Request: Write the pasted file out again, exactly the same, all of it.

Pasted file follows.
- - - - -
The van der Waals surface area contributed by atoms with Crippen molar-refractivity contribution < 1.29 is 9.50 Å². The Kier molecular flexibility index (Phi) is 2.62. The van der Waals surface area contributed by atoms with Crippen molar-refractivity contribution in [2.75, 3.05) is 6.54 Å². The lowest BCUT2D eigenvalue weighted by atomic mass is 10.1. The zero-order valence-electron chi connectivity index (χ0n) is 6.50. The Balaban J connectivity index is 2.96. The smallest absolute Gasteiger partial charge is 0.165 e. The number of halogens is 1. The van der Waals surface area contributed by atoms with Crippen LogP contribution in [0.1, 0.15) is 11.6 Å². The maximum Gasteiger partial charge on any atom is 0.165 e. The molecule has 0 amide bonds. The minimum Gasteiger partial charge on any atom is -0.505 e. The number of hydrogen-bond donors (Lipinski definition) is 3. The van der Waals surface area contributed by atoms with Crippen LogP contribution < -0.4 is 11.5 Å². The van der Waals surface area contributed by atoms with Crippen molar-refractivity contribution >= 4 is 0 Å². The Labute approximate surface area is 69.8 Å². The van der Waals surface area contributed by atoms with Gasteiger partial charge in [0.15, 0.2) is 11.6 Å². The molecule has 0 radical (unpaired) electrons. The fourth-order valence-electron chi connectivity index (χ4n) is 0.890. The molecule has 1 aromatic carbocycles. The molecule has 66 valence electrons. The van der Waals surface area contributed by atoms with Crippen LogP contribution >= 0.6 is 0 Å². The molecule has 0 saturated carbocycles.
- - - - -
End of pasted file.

The van der Waals surface area contributed by atoms with Crippen molar-refractivity contribution < 1.29 is 9.50 Å². The Kier molecular flexibility index (Phi) is 2.62. The van der Waals surface area contributed by atoms with Crippen molar-refractivity contribution in [2.75, 3.05) is 6.54 Å². The lowest BCUT2D eigenvalue weighted by atomic mass is 10.1. The zero-order valence-electron chi connectivity index (χ0n) is 6.50. The Balaban J connectivity index is 2.96. The smallest absolute Gasteiger partial charge is 0.165 e. The number of halogens is 1. The van der Waals surface area contributed by atoms with Crippen LogP contribution in [0.1, 0.15) is 11.6 Å². The maximum Gasteiger partial charge on any atom is 0.165 e. The molecule has 0 amide bonds. The minimum Gasteiger partial charge on any atom is -0.505 e. The number of hydrogen-bond donors (Lipinski definition) is 3. The van der Waals surface area contributed by atoms with Crippen LogP contribution < -0.4 is 11.5 Å². The van der Waals surface area contributed by atoms with Crippen molar-refractivity contribution >= 4 is 0 Å². The Labute approximate surface area is 69.8 Å². The van der Waals surface area contributed by atoms with Gasteiger partial charge in [0.15, 0.2) is 11.6 Å². The molecule has 0 radical (unpaired) electrons. The fourth-order valence-electron chi connectivity index (χ4n) is 0.890. The molecule has 1 aromatic carbocycles. The molecule has 66 valence electrons. The van der Waals surface area contributed by atoms with Crippen LogP contribution >= 0.6 is 0 Å². The molecule has 0 saturated carbocycles.